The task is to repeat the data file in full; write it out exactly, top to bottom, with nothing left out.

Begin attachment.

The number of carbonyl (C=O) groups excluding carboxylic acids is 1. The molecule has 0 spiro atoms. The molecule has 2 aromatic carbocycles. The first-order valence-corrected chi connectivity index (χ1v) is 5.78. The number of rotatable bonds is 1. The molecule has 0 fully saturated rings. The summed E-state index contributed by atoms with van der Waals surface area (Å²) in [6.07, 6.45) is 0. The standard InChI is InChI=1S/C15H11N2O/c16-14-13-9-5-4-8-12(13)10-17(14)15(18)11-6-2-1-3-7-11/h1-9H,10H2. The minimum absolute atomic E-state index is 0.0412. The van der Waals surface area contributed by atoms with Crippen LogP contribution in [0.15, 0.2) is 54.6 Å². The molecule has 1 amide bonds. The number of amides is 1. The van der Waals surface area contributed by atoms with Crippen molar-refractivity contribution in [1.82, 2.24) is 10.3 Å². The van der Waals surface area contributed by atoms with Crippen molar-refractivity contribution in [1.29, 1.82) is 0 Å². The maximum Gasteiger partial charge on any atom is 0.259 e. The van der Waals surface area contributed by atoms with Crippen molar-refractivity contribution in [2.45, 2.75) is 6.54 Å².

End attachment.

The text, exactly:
The number of carbonyl (C=O) groups excluding carboxylic acids is 1. The molecule has 0 spiro atoms. The molecule has 2 aromatic carbocycles. The first-order valence-corrected chi connectivity index (χ1v) is 5.78. The number of rotatable bonds is 1. The molecule has 0 fully saturated rings. The summed E-state index contributed by atoms with van der Waals surface area (Å²) in [6.07, 6.45) is 0. The standard InChI is InChI=1S/C15H11N2O/c16-14-13-9-5-4-8-12(13)10-17(14)15(18)11-6-2-1-3-7-11/h1-9H,10H2. The minimum absolute atomic E-state index is 0.0412. The van der Waals surface area contributed by atoms with Crippen LogP contribution in [0.15, 0.2) is 54.6 Å². The molecule has 1 amide bonds. The number of amides is 1. The van der Waals surface area contributed by atoms with Crippen molar-refractivity contribution in [1.82, 2.24) is 10.3 Å². The van der Waals surface area contributed by atoms with Crippen molar-refractivity contribution in [1.29, 1.82) is 0 Å². The maximum Gasteiger partial charge on any atom is 0.259 e. The van der Waals surface area contributed by atoms with Crippen molar-refractivity contribution in [2.45, 2.75) is 6.54 Å².